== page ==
Agrarian distress in India

By Madhav Datta


In my view, the greatest issue we face is of agrarian distress. A couples of months back, the Union Government of India brought in three legislations dealing with farm reforms in India. There is an element of uncertainty and precariousness among the farmers. There is considerable scepticism among agricultural workers in India. These laws have welcomed a mixed reaction from the international community. Various economists have put forth their concerns, thereby agonizing the average Indian farmer. In order to understand the recently enacted farm laws, it is imperative to thoroughly understand the agricultural marketing system as existed in our nation, prior to the acts being sanctioned by the President. During the initial years of independence, the Indian farmer was confronted with a crisis. Farmers in newly Independent India had no medium to sell their produce. They were incessantly at the mercy of local moneylenders and traders. They were perpetually in debt and were subject to severe exploitation. It was then, that in 1950, Agricultural Produce Market Committees were established by the State. APMC by definition, is a system operating under the state government consisting of ‘mandis’ in the market area regulating the notified agricultural produce and livestock. Traders willing to purchase agricultural produce in a mandi, were not permitted to do so in the absence of a license. Minimum Support Prices were also made available to the farmers at this point in time. The fundamental objective of such a system was to safeguard the rights of the average farmer and to protect him of exploitation. In this framework, the farmers interacted with the traders, who further interacted with various institutional buyers. The farmers were protected by the State, and trade was regulated. 

The recently sanctioned laws however, seek to change the landscape of Indian Agriculture. To begin with, the Farmers’ Produce Trade and Commerce(Promotion and Facilitation)Act, 2020, allows for barrier free trade. In other words, farmers can now engage directly with institutional buyers, corporate houses, businessmen, etc. A major drawback to this mendacious act is the fact that 85% of the farmers in India are small and marginal. They own less than two hectares of land. In such circumstances, naturally so, their bargaining power as compared to big corporate houses would be minimal. Further, although the act does not talk specifically about APMC, their closure is likely, considering the tax-free nature of trade outside of the mandis. The State Governments too are at a loss in terms of taxation, and jobs would be lost by those working in the 7000 mandis all across the nation that too amidst the pandemic, and so on and so forth. The idea of unrestricted, free and direct trade is tempting, but its consequences in this situation particularly, will prove to be detrimental.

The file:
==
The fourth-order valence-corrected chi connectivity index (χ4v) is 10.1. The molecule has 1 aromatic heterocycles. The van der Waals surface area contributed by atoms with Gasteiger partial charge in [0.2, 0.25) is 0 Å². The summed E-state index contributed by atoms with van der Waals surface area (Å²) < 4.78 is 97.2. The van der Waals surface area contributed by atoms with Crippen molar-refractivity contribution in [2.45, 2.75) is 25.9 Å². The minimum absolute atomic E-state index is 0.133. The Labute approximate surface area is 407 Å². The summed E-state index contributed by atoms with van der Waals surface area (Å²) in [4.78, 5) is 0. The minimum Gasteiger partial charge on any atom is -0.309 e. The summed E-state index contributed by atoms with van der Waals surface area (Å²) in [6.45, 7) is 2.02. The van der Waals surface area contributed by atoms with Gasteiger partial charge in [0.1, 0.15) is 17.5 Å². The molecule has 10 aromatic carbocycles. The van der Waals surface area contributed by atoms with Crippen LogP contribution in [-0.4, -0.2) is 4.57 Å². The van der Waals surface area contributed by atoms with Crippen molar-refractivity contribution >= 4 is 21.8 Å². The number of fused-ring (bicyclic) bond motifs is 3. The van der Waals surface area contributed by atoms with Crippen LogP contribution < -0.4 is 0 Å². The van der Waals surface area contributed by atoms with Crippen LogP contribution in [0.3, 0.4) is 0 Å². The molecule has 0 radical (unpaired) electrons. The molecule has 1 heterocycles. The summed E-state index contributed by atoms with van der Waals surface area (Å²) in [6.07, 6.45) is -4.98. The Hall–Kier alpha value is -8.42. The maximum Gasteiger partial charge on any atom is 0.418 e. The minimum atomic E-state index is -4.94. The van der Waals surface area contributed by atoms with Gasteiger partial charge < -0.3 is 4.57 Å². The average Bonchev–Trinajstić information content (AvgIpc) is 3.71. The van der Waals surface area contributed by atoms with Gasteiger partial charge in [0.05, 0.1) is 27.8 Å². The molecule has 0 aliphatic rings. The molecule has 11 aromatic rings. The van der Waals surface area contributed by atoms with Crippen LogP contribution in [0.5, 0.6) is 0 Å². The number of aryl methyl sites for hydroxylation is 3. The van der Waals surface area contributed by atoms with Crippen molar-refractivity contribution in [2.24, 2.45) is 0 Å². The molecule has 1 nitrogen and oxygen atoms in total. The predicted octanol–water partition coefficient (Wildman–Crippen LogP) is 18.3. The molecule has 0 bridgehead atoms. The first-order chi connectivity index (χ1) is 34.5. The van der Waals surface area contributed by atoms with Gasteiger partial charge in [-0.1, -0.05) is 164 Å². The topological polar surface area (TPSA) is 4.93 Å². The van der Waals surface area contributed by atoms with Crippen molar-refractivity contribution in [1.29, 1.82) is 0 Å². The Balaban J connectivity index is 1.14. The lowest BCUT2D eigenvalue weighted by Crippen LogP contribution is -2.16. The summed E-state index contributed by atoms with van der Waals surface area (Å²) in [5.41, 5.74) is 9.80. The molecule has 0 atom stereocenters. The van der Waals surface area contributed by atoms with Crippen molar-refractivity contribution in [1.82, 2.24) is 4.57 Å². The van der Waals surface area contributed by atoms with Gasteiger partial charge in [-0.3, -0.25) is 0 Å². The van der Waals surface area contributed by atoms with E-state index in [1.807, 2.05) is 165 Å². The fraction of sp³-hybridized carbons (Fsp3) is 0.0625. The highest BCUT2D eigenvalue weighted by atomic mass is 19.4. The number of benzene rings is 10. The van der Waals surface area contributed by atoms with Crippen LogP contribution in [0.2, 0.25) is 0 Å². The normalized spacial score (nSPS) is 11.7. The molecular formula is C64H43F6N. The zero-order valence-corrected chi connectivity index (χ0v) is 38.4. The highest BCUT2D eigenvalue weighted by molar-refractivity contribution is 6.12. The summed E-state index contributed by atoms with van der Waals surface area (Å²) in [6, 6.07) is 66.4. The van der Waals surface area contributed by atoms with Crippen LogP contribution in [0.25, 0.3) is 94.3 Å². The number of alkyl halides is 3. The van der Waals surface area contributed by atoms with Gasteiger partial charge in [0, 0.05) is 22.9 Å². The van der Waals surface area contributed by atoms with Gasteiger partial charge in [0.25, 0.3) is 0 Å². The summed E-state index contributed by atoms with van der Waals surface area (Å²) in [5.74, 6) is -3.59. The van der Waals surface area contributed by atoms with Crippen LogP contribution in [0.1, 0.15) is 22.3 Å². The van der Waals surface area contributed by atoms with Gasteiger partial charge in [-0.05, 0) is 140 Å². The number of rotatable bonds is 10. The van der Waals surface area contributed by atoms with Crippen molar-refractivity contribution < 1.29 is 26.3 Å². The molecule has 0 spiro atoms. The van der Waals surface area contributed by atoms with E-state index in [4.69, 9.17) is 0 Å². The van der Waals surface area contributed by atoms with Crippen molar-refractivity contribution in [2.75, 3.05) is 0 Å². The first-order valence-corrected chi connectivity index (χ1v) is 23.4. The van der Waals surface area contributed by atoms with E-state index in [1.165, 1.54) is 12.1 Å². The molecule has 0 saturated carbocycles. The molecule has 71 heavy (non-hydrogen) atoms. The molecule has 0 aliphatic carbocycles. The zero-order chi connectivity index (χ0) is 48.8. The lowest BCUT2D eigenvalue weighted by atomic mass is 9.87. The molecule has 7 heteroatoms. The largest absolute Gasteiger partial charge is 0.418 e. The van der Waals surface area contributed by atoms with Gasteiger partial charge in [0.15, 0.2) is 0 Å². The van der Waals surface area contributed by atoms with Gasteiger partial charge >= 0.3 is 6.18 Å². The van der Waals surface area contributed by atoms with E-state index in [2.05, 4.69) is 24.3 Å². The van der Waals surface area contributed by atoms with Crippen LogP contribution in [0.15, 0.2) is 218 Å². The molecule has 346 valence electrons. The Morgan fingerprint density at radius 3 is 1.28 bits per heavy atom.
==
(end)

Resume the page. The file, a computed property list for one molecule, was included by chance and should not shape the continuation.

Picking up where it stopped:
The next act is the Farmers(Empowerment and Protection)Agreement on Price Assurance and Farm Services Act, 2020. It allows farmers to enter into agreements with agricultural firms, exporters, and buyers to produce crops for a pre-agreed price. This is particularly beneficial to the farmer in case of a bumper harvest, but its limitations outweigh its benefits. Initially companies will be willing to pay reasonably good prices to farmers, and will offer products at cheap prices to consumers. All business models follow a similar strategy in the initial few years to create a place for themselves in the market. Such a system, for any business is not sustainable. Soon farmers will be given relatively lower prices for their produce, and the farmer who would lack an alternative medium to sell his produce, would have to make do with what he gets. The government of course cannot interfere in such a scenario. It is simply not legally permissible to instruct a business on the prices it must procure commodities at. The farmer would be left with no other option.

Last but not the least is the  Essential Commodities(Amendment)Act, 2020 which allows reagents to stock food articles freely without the fear of being prosecuted for hoarding. It goes without saying that this would lead to artificial price fluctuations, something the State has attempted to prevent ever since.  Another aspect is the continual existence of middlemen even in this new framework, though it aims at terminating them. Although the Prime Minister has assured the farmers that MSPs will remain whatsoever, farmers demand a link between contract prices and minimum support prices. The objective of these laws is singular and noble- to increase agricultural incomes by increasing competition in the sector and making choices available to the farmer. This very objective however seems unacheivable. The farmer would end up starving, and not getting his due. 

By Madhav Datta, New Delhi


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